Dr Mike Ryan, executive director of the World Health Organization health emergencies program, told CNN: “Viruses know no borders and they don’t care about your ethnicity or the colour of your skin or how much money you have in the bank. It’s really important that we be careful in the language we use.”
He added that this is “a time for solidarity. This is a time for facts. This is a time to move forward together.”
In 2020, there are 16 US states that still have sodomy laws against “perverted sexual practice” and “crimes against nature”.
According to ACLU, laws against sodomy were originally designed to prohibit any sex that was not for procreation, and so included crimes like having sex outside of marriage and bestiality.
But in the late 1960s, the laws began to be used to specifically target gay people, as an excuse for discrimination when gay rights progress was just starting to be made.
Some states rewrote their sodomy laws so that they would only apply to gay people, others ruled in court that they could not be applied to straight people.
In other states, no official change was made and sodomy laws were simply treated as if they only applied to gay people.
The laws were used to stop LGBT+ people raising children, to fire them or refuse them jobs and to generally discriminate against them and silence their voices.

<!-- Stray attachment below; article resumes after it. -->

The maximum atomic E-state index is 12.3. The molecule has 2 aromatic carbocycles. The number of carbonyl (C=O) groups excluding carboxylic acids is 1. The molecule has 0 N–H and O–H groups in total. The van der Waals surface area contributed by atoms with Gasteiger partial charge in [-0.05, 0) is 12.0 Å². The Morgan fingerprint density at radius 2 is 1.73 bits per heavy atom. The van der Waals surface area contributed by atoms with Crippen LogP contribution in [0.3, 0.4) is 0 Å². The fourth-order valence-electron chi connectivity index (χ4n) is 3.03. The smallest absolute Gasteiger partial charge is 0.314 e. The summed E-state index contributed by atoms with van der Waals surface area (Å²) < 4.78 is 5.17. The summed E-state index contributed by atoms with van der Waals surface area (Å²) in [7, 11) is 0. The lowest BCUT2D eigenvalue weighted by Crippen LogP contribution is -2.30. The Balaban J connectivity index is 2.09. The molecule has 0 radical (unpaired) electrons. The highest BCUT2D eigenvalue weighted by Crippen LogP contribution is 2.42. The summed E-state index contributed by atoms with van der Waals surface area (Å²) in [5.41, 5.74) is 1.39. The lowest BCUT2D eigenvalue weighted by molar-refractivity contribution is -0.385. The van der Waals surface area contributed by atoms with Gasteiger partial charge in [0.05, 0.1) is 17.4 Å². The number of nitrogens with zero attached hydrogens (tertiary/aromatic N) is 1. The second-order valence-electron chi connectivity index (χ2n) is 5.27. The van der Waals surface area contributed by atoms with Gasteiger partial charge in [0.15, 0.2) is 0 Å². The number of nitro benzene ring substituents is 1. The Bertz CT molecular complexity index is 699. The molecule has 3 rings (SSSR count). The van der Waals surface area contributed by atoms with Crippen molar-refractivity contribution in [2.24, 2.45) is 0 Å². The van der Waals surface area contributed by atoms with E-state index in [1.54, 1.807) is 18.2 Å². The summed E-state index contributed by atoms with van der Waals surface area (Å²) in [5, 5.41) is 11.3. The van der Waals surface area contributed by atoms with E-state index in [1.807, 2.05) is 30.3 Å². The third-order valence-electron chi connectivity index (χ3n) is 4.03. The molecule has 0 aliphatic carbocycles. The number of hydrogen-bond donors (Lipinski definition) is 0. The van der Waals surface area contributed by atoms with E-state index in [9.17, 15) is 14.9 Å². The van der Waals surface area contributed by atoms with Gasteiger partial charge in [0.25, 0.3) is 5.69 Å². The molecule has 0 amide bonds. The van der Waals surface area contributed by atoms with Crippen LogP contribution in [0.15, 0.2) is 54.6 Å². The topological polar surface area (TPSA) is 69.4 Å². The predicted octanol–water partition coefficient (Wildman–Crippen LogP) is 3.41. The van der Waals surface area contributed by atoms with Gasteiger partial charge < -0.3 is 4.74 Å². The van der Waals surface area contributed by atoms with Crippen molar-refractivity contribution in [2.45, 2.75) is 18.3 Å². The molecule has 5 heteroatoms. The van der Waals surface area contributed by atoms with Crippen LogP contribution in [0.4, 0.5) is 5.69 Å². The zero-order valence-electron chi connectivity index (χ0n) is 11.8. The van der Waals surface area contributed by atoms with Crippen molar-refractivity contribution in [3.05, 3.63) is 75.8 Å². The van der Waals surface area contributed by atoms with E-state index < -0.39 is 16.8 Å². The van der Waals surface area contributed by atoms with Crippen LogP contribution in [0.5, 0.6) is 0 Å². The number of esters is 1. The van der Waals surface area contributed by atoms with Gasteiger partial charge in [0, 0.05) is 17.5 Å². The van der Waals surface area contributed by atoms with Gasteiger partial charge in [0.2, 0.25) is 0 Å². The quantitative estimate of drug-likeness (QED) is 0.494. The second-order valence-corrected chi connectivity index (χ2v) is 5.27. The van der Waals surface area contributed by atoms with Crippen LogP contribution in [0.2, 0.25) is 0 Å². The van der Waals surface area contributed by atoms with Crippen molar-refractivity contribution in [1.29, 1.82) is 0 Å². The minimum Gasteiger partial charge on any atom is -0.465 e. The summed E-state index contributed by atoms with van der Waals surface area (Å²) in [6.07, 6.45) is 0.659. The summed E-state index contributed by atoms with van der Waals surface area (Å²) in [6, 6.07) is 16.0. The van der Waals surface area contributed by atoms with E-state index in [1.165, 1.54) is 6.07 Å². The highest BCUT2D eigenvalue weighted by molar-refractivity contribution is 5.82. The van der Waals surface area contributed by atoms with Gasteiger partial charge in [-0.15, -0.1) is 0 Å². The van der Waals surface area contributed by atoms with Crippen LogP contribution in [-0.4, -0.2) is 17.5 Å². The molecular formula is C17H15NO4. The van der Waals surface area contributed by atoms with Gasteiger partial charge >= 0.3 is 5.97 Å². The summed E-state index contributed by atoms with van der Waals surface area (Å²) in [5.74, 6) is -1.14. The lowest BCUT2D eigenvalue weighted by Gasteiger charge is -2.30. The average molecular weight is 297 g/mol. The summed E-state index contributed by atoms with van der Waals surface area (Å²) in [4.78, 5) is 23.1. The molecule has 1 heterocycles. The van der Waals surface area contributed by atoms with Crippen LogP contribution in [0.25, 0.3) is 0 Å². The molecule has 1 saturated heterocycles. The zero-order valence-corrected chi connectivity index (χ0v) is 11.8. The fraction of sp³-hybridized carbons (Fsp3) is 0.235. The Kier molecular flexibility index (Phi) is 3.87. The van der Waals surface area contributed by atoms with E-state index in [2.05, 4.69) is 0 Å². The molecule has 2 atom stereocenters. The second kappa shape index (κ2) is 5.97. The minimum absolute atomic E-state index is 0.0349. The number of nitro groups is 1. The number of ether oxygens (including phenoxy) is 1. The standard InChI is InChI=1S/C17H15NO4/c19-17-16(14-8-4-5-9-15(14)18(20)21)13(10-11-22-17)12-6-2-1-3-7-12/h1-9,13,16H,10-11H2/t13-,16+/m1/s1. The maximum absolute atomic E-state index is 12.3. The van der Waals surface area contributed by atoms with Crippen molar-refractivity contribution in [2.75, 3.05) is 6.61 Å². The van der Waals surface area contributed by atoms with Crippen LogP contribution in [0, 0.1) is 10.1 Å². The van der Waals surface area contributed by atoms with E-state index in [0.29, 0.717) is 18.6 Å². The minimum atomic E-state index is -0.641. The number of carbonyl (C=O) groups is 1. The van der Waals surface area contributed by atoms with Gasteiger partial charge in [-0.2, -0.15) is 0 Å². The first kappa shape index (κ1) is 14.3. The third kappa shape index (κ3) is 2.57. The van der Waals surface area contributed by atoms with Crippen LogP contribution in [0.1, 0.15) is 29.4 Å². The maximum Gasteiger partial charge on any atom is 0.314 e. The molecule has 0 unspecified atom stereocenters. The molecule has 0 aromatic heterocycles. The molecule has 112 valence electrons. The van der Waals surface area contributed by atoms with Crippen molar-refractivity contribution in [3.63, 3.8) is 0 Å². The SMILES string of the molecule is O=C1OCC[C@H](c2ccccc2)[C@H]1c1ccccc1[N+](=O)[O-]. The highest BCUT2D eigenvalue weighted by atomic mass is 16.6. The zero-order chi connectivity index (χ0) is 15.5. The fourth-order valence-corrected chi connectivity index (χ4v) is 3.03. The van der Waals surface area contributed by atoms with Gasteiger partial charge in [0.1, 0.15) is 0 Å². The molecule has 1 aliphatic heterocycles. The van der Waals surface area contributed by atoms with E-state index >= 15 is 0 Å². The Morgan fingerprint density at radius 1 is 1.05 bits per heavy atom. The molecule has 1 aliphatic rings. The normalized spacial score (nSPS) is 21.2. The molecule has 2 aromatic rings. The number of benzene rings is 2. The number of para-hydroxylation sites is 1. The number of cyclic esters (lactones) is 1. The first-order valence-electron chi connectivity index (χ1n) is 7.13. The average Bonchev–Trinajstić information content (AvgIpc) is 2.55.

Sodomy is illegal in Alabama, Florida, Georgia, Idaho, Louisiana, Maryland, Massachusetts, Michigan, Minnesota, Mississippi, North Carolina, Oklahoma and South Carolina. Three states specifically target their statutes at same-sex relations only: Kansas, Kentucky, and Texas.
In 2003, the case of Lawrence v Texas saw a same-sex couple prosecuted for sodomy for having sex in private. In a landmark Supreme Court decision, prohibiting private same-sex activity between consenting adults was ruled unconstitutional.
This, along with anti-discrimination laws, effectively invalidated any remaining sodomy laws, but it still remains technically illegal in 16 states: Alabama, Florida, Georgia, Idaho, Louisiana, Maryland, Massachusetts, Michigan, Minnesota, Mississippi, North Carolina, Oklahoma, Kansas,Kentucky, Texas and South Carolina. In Kansas, Kentucky and Texas the laws solely target same-sex activity.
While it might not seem like a problem if the laws are invalidated, this has not stopped people being arrested for the “crime” in cases which are alarmingly recent.
Although the crimes were thrown out by judges, these cases show that archaic sodomy laws and still having a detrimental effect on the LGBT+ community.
Legislators in Maryland are debating this session whether to repeal sodomy laws in the state.
According to analysis by the Boston Sun editorial board: “Maryland allows for up to 10 years in prison and a $1,000 fine upon criminal conviction for various acts, including bestiality… Setting the intimate relations with animals aside (we dearly hope that’s covered under animal abuse laws), there is no reason for the state to criminalise sexual acts between consenting adults.
“It’s shameful this law is still on the books and in use.”